Forget the Alamo | Bryan Burrough

Summary of: Forget the Alamo: The Rise and Fall of an American Myth
By: Bryan Burrough


Embark on a journey through time as we debunk the myths and uncover the true stories behind the Battle of the Alamo in ‘Forget the Alamo: The Rise and Fall of an American Myth’ by Bryan Burrough. Far from the heroic and noble tale that we’ve been taught, the real story reveals how slavery, greed, and opportunism played pivotal roles in the events leading to the battle. Delve into the origins of the conflict, the significance of historical figures like James Bowie, William Travis, and Davy Crockett, and learn about the fascinating interplay between Anglo-Americans, Tejanos, and the Mexican government.

Unraveling the Alamo’s Origins

The Alamo’s story, often portrayed as a heroic Texans’ battle for freedom, has a deeper, more complex history rooted in cotton and slavery. The cotton gin’s invention in 1794 revolutionized production, creating new opportunities for wealth in the American South, reliant on slave labor. This economic boom saw enslaved populations increase exponentially, driving the demand for more land, leading settlers to the cheap land of Texas. At first, under Mexican control and Spanish rule, land ownership was not an issue, as both cultures did not oppose owning slaves. However, this would dramatically change, resulting in the eventual confrontation at the Alamo.

Rather than the simple heroic tale fed to Texan children by law, the true story of the Alamo revolves around the quest for wealth and the continued exploitation of enslaved people. This darker, less-championed tale traces the roots of the conflict to the cotton gin’s invention, and the economic boom it sparked. This newfound prosperity saw the number of enslaved individuals in the US rise from 900,000 in 1800 to around 4 million in 1860.

Driven by economic success and the need for more land to farm cotton, people ventured into Texas. Though the region was under Mexican control, the permeable border and Spanish rule initially allowed for slave ownership, creating a sense of harmony among settlers. However, this deceptive peace soon crumbled.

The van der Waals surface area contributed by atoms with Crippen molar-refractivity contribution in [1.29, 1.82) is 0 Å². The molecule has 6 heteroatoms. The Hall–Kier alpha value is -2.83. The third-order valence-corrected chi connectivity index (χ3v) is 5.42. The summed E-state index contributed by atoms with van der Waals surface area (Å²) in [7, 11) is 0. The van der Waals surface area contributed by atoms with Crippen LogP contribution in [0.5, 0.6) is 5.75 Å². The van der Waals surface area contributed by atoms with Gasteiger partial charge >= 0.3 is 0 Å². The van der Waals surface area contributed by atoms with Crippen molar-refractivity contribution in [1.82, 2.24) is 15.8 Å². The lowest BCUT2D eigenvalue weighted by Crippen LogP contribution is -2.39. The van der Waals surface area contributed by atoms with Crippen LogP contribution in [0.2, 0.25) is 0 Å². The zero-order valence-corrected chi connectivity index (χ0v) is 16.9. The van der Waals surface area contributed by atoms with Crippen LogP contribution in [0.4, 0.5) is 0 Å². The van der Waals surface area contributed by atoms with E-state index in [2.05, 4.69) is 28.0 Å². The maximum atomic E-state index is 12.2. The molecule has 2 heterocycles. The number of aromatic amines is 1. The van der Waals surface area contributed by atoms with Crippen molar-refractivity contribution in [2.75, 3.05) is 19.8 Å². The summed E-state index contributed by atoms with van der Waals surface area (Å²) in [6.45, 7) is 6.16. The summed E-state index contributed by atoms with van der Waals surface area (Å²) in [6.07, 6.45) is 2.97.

As the settlers’ aspirations clashed with Mexico’s changing political landscape, the stage was set for a confrontation that would forever etch itself into history as the Battle of the Alamo. In reality, the fight was less about liberty and freedom for all, and more about securing personal wealth and interests.

Looking beyond the sanitized, state-mandated narratives about the Alamo, we discover a more complex and sobering history entrenched in economic ambition and slavery. Only by understanding these deeper roots can we truly appreciate the Alamo’s significance as a nexus for critical events in American and Texan history.

Settlers, Borders, and Independence

In the early 19th century, Spain invited American settlers to Texas, boosting their efforts against Native Americans. US presidents aimed to expand their territories further, and the Mexicans sought assistance to gain independence from Spain. Mexican independence brought changes for Anglo settlers, such as the unexpected abolition of slavery. This principle clashed with the settlers’ cotton farming businesses. However, Stephen F. Austin, a diplomatic leader, negotiated with the new Mexican government, leading to several compromises. The distance between Texas and Mexico City ensured a hands-off government, but the abolishment of slavery created uncertainty among Texians and potential newcomers.

Long before the iconic American image of cowboys and wide-open Texas landscapes, Spain welcomed American settlers into their territory, fighting against common indigenous adversaries. US presidents, such as James Madison and James Monroe, had a keen eye on the region, vying for opportunities to redraw territorial boundaries.